Inspirational retailing and co-operative local supply chains – Update from event

Anthony Climpson of Go New Forest facilitated this NFBP breakfast in the charming surroundings of Hockeys Farm, Gorley.  The event debated possible solutions to the barriers in growing the commercial benefits of locally produced New Forest goods, and specifically the issues surrounding supply and demand, without undermining local distinctiveness and authenticity.

Hockeys Farm

Jonny Burrell of Hockeys Farm shared his experience of turning round a run-down business over the last four years by utilising the idea of coopetition and linking with many local suppliers.  Diversification also played a big role in creating the all-round leisure experience that Hockeys is today based around authentic high quality local producers.  A key issue in doing this is using over 38 local producers and the demands that places on the limited administrative resources and processing of invoices.  A solution to this problem would be to consolidate the process – one ordering system, one website and one delivery system.

Appetite for Adventure

Adie Callaghan of Appetite for Adventure then summarised the development of her small lifestyle business over the last 9 years which has seen an 8-fold growth since 2015.  A key challenge during this growth period has been scalability and dealing with both large and small scale events with consistent local supply.  Diversification into hampers has been a huge success, and Adie now uses over 30 local producers with demand now moving into the corporate market.  The key challenge is getting consumers to understand the true value of local produce, so her aims are to demonstrate high levels of service, quality of food and support for local producers.

Harvest Fine Foods

Richard Strongman of Harvest Fine Foods then discussed the pros and cons of engaging small lifestyle suppliers who form the bulk of local producers with his need to run a commercially viable distribution network covering a 70 mile radius from the new base in Totton.  He has over 30 distribution vehicles delivering 32 tonnes of produce daily, however, Richard’s vehicles have capacity from midday which is an opportunity for the right solution. Harvest work with New Forest Marque and Hampshire Fayre members, however the use of key local products means they often reach saturation point quite quickly and therefore hospitality businesses will always need a large range of different brands from which to source regularly to maintain differentiation.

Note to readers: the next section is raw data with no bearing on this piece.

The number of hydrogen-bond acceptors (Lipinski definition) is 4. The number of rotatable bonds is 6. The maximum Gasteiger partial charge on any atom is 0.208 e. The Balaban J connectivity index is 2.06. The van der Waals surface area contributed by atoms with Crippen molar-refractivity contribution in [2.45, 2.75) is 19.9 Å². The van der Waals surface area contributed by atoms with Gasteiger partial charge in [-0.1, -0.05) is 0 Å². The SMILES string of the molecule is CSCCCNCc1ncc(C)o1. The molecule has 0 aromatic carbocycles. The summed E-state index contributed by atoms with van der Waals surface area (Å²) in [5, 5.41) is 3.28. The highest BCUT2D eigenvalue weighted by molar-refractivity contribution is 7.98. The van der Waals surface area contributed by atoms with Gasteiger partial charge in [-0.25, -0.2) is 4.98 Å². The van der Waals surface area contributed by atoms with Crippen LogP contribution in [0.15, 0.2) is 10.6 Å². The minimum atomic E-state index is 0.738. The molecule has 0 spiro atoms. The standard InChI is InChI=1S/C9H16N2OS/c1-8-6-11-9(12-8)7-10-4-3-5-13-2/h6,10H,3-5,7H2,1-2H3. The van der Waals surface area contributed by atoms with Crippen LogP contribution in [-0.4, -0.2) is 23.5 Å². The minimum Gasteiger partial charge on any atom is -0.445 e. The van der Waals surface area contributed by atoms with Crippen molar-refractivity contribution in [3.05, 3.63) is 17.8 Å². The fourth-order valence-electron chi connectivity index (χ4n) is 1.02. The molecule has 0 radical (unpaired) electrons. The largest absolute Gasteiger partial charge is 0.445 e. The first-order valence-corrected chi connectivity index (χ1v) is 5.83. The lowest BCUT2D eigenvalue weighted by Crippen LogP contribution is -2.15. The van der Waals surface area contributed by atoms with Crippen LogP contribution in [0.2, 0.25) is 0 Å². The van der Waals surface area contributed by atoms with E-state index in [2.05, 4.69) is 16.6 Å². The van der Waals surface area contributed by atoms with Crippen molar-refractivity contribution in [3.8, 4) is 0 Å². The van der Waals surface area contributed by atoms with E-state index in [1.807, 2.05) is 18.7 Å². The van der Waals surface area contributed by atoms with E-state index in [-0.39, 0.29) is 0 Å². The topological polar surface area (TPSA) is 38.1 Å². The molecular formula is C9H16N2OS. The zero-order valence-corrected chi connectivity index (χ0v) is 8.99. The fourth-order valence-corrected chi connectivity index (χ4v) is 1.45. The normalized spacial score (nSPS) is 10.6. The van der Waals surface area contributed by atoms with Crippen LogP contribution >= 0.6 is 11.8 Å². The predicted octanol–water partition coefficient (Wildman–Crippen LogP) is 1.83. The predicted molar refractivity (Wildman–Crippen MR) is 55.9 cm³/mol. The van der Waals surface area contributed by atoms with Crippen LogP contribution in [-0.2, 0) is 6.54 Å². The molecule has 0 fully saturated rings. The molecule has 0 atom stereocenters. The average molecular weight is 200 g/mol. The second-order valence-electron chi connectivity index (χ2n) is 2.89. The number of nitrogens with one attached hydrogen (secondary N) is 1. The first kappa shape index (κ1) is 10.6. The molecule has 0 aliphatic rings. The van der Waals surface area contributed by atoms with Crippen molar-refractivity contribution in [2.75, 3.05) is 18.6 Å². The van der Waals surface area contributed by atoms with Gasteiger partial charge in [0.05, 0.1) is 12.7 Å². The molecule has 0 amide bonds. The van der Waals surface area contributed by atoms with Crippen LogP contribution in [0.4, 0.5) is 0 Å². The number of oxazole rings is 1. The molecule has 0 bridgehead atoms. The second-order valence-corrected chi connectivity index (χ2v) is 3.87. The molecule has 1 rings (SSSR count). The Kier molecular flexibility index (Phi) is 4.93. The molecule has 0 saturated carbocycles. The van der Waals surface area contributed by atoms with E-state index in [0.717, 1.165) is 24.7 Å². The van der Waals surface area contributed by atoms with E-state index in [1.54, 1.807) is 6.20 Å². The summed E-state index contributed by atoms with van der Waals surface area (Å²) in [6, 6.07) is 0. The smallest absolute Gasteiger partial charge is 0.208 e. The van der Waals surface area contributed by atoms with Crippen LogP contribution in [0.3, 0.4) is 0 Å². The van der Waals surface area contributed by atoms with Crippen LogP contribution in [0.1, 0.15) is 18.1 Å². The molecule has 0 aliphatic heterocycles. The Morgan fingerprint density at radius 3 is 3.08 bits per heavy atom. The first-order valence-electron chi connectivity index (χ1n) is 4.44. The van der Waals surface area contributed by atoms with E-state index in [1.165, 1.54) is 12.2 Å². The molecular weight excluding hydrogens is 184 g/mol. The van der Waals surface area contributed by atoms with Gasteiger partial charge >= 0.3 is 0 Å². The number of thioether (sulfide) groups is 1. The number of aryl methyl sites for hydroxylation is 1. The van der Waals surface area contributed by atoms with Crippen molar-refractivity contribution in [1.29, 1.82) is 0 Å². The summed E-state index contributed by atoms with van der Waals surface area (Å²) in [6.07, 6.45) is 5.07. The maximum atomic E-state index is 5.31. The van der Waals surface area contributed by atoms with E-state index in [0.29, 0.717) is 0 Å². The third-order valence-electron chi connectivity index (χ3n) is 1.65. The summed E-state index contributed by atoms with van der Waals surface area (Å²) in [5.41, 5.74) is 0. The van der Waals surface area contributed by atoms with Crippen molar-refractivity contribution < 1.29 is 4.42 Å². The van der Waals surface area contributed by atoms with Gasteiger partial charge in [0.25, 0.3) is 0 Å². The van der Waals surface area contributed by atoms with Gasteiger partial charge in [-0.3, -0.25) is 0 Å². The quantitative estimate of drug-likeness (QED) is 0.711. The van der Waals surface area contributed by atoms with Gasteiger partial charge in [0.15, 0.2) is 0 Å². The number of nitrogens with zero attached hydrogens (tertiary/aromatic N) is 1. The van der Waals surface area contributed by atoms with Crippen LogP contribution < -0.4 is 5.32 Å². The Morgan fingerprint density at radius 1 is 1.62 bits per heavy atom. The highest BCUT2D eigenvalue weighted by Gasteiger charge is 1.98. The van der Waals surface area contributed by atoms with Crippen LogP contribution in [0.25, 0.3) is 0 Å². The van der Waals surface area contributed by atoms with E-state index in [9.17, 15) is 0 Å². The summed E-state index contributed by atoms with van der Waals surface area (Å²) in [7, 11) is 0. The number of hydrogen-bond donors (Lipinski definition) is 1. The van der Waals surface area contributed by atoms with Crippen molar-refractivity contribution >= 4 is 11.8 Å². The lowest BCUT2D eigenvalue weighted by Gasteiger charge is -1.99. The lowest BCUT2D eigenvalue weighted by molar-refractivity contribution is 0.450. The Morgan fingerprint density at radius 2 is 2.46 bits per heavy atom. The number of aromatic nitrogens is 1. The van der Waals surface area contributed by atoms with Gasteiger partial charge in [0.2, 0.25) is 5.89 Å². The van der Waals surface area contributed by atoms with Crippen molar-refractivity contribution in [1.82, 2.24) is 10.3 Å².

Many successful local producers sell more of their goods outside of the local area than within.  There is also the problem of contracted suppliers undercutting the distributor’s price points by selling direct.   Many producers are also diverted from improving production by having to sell and distribute direct.  Consolidation is the goal and to achieve this we will need to think beyond the boundaries of the New Forest and work with our neighbouring counties.

Discussion

The debate which followed identified a number of other issues such as buyers lack of knowledge of own inventory and late ordering and the challenges of trying to work with both small lifestyle businesses and larger commercial entities.  Many smaller businesses also lacked the basic business skills outside of their own specific passion such as business administration, management and marketing.  There were big opportunities offered by the tourism marketplace with millions of visitors potentially capable of taking the New Forest experience home with them in the form of local produce and crafts.

It was agreed that if we were to solve these issues a new connected relationship was required between producers, organisations such as the New Forest Marque and Hampshire Fayre, the hospitality industry represented by Go New Forest, retailers and distributors such as Harvest Fine Foods.

Solutions need to focus on creating a core service for producers and suppliers, provide an effective digital connection point linked to a sustainable distribution system centred on the New forest but which would have to work across a larger geographical area to be commercially viable.  It was clear that to be successful any such core service would require producers to know the cost of participation in advance and that the distribution system transparently preserved the margin of the producer businesses.  To demonstrate the benefits of any agreed solution we would need a minimum of 3-4 pilot businesses to demonstrate the effectiveness of the new system.  It was also important to concentrate on the basics such as audience focus and not trying to do too much in taking the first steps of what will be a long term project.

Next Steps

It was agreed to progress the development of a connected and collective approach to solving the issues identified above by Go New Forest’s Food & Drink Group working with the Marque, Hampshire Fayre and the Dorset & Isle of Wight equivalents.  It was also agreed that whilst contracts were important, fundamentally trust and coopetition was required if we are to move away from the current duplicative and disjointed situation.

 

 

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